Britain will remain in the EU until the end of October this year, but diminished in power and status, with a review of its conduct set for the end of June. It is the marital equivalent of being sent to sleep in the spare bedroom, if not quite the garden shed.
Wednesday night’s humiliation, when 27 other nations decided our fate – a taster of Norway-plus or “common market 2.0”, where decisions are made about the UK without our presence – exposes the lies of the Brexiters and the impossibility of a strong and stable position outside the EU. History will recall that Britons did not value their power in Europe until they lost it. Theresa May, too, was humiliated once again but it does not cut deeply since she appears to feels no shame. She remains convinced she was and is right: that blame is to be found with her detractors and not with her deal or leadership.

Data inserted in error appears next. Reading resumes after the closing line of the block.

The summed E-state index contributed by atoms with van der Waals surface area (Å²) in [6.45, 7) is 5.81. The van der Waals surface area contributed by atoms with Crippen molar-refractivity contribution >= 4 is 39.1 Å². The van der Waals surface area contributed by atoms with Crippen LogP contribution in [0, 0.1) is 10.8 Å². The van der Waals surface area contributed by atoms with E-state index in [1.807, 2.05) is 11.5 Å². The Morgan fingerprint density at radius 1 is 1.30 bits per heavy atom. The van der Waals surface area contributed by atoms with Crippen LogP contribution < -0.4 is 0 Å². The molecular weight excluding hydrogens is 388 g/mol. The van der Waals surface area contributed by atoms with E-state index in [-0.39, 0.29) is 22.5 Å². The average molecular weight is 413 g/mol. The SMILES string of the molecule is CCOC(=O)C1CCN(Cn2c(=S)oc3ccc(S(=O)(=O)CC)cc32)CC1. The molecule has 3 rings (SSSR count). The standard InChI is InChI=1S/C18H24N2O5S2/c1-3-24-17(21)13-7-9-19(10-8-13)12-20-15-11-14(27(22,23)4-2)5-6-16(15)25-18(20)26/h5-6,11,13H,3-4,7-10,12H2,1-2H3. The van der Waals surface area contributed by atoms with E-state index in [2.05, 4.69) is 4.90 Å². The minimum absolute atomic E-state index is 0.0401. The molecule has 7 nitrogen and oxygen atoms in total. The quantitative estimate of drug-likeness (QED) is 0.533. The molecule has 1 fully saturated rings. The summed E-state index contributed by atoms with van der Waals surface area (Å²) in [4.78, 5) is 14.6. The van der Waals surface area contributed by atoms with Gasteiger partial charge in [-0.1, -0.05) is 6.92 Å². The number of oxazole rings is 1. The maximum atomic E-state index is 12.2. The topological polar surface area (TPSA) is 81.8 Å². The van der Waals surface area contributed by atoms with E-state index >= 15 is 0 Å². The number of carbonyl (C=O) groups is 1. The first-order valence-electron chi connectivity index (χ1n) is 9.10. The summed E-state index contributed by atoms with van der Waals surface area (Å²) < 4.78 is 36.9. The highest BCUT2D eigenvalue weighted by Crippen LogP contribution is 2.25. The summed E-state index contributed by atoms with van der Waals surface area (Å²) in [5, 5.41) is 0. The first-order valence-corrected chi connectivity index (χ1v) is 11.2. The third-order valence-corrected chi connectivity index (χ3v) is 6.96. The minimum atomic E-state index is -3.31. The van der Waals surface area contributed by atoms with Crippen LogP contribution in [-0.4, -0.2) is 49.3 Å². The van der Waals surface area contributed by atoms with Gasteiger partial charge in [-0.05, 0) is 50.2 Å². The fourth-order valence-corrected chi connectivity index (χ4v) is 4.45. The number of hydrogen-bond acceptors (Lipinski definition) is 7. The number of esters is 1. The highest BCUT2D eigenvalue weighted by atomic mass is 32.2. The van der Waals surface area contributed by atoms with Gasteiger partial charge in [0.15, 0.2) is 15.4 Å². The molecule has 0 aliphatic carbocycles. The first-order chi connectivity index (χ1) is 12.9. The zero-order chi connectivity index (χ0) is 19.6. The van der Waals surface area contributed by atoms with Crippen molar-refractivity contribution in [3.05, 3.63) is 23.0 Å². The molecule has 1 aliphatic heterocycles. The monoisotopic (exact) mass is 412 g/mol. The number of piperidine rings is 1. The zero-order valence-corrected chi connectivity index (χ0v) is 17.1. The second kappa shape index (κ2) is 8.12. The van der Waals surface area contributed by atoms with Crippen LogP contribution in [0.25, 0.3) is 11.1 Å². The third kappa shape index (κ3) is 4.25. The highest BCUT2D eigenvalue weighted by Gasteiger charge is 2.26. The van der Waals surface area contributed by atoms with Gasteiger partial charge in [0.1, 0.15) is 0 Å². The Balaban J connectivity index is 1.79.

The question that remains unanswered is: now what? Few EU leaders were convinced that the process of cross-party talks would lead to a deal that parliament could support, and rightly so. It is not in Jeremy Corbyn’s interest to rescue the Conservative party from a crisis of their own making. And for May, any deal acceptable to the Labour party would cause a perhaps permanent split in her own party, not seen since 1846 and the repeal of the corn laws. [Continue reading…]